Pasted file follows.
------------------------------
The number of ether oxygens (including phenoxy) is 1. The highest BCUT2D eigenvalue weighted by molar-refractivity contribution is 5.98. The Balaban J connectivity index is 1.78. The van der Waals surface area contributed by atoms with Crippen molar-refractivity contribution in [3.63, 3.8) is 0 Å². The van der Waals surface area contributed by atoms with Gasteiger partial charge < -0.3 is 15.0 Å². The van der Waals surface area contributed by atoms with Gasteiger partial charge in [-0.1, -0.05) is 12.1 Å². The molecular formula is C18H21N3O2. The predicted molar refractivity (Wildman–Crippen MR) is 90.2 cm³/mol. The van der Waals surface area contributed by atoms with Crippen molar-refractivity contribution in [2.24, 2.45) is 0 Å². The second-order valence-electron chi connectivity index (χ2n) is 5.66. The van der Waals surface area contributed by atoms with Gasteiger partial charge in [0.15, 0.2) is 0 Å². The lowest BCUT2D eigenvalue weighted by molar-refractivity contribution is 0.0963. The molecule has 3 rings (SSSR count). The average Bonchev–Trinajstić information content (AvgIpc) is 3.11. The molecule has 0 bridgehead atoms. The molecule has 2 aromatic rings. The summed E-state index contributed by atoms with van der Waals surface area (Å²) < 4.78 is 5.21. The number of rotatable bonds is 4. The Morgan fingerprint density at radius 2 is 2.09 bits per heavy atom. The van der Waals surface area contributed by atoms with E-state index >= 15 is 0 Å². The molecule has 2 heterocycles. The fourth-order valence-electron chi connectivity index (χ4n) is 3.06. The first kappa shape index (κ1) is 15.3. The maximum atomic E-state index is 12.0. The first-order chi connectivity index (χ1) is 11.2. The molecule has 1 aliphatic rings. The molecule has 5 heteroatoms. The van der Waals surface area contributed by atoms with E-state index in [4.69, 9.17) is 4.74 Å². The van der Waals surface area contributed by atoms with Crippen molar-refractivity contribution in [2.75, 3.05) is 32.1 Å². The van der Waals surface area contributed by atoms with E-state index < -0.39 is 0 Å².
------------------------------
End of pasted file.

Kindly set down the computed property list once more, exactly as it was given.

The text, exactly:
The number of ether oxygens (including phenoxy) is 1. The highest BCUT2D eigenvalue weighted by molar-refractivity contribution is 5.98. The Balaban J connectivity index is 1.78. The van der Waals surface area contributed by atoms with Crippen molar-refractivity contribution in [3.63, 3.8) is 0 Å². The van der Waals surface area contributed by atoms with Gasteiger partial charge < -0.3 is 15.0 Å². The van der Waals surface area contributed by atoms with Gasteiger partial charge in [-0.1, -0.05) is 12.1 Å². The molecular formula is C18H21N3O2. The predicted molar refractivity (Wildman–Crippen MR) is 90.2 cm³/mol. The van der Waals surface area contributed by atoms with Crippen molar-refractivity contribution in [2.24, 2.45) is 0 Å². The second-order valence-electron chi connectivity index (χ2n) is 5.66. The van der Waals surface area contributed by atoms with Gasteiger partial charge in [0.15, 0.2) is 0 Å². The lowest BCUT2D eigenvalue weighted by molar-refractivity contribution is 0.0963. The molecule has 3 rings (SSSR count). The average Bonchev–Trinajstić information content (AvgIpc) is 3.11. The molecule has 0 bridgehead atoms. The molecule has 2 aromatic rings. The summed E-state index contributed by atoms with van der Waals surface area (Å²) < 4.78 is 5.21. The number of rotatable bonds is 4. The Morgan fingerprint density at radius 2 is 2.09 bits per heavy atom. The van der Waals surface area contributed by atoms with E-state index >= 15 is 0 Å². The molecule has 2 heterocycles. The fourth-order valence-electron chi connectivity index (χ4n) is 3.06. The first kappa shape index (κ1) is 15.3. The maximum atomic E-state index is 12.0. The first-order chi connectivity index (χ1) is 11.2. The molecule has 1 aliphatic rings. The molecule has 5 heteroatoms. The van der Waals surface area contributed by atoms with E-state index in [4.69, 9.17) is 4.74 Å². The van der Waals surface area contributed by atoms with Crippen molar-refractivity contribution in [2.75, 3.05) is 32.1 Å². The van der Waals surface area contributed by atoms with E-state index < -0.39 is 0 Å².